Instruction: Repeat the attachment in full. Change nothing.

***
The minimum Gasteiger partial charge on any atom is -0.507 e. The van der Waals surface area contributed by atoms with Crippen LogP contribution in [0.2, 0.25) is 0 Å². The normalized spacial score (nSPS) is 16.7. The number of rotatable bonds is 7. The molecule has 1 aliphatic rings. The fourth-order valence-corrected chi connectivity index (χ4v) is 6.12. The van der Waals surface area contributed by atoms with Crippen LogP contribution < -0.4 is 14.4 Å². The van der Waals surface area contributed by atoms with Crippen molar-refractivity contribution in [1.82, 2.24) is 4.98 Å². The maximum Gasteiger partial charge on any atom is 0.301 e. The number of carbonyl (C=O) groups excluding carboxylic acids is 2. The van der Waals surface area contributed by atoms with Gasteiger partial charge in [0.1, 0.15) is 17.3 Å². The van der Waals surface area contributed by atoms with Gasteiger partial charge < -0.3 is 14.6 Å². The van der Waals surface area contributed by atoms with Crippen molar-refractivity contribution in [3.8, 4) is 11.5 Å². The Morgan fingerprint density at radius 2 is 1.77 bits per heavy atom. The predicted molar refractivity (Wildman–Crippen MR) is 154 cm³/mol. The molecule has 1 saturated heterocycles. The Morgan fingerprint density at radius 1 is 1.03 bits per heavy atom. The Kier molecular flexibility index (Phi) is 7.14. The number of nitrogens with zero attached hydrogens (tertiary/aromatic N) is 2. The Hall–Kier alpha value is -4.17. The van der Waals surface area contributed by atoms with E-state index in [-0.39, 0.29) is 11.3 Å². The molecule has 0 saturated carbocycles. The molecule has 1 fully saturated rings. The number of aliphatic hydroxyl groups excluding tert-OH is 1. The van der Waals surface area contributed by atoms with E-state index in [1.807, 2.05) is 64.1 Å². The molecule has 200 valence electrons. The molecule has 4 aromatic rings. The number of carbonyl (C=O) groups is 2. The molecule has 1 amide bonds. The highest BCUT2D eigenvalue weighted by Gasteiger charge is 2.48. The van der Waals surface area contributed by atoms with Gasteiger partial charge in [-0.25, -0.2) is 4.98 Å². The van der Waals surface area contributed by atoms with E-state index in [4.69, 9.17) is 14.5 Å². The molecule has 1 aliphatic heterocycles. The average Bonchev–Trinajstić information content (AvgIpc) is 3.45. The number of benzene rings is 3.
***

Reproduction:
The minimum Gasteiger partial charge on any atom is -0.507 e. The van der Waals surface area contributed by atoms with Crippen LogP contribution in [0.2, 0.25) is 0 Å². The normalized spacial score (nSPS) is 16.7. The number of rotatable bonds is 7. The molecule has 1 aliphatic rings. The fourth-order valence-corrected chi connectivity index (χ4v) is 6.12. The van der Waals surface area contributed by atoms with Crippen LogP contribution < -0.4 is 14.4 Å². The van der Waals surface area contributed by atoms with Crippen molar-refractivity contribution in [1.82, 2.24) is 4.98 Å². The maximum Gasteiger partial charge on any atom is 0.301 e. The number of carbonyl (C=O) groups excluding carboxylic acids is 2. The van der Waals surface area contributed by atoms with Gasteiger partial charge in [0.1, 0.15) is 17.3 Å². The van der Waals surface area contributed by atoms with Gasteiger partial charge < -0.3 is 14.6 Å². The van der Waals surface area contributed by atoms with Crippen molar-refractivity contribution in [3.8, 4) is 11.5 Å². The Morgan fingerprint density at radius 2 is 1.77 bits per heavy atom. The predicted molar refractivity (Wildman–Crippen MR) is 154 cm³/mol. The molecule has 1 saturated heterocycles. The Morgan fingerprint density at radius 1 is 1.03 bits per heavy atom. The Kier molecular flexibility index (Phi) is 7.14. The number of nitrogens with zero attached hydrogens (tertiary/aromatic N) is 2. The Hall–Kier alpha value is -4.17. The van der Waals surface area contributed by atoms with E-state index in [-0.39, 0.29) is 11.3 Å². The molecule has 0 saturated carbocycles. The molecule has 1 fully saturated rings. The number of aliphatic hydroxyl groups excluding tert-OH is 1. The van der Waals surface area contributed by atoms with E-state index in [1.807, 2.05) is 64.1 Å². The molecule has 200 valence electrons. The molecule has 4 aromatic rings. The number of carbonyl (C=O) groups is 2. The molecule has 1 amide bonds. The highest BCUT2D eigenvalue weighted by Gasteiger charge is 2.48. The van der Waals surface area contributed by atoms with Gasteiger partial charge in [-0.25, -0.2) is 4.98 Å². The van der Waals surface area contributed by atoms with E-state index in [4.69, 9.17) is 14.5 Å². The molecule has 1 aliphatic heterocycles. The average Bonchev–Trinajstić information content (AvgIpc) is 3.45. The number of benzene rings is 3.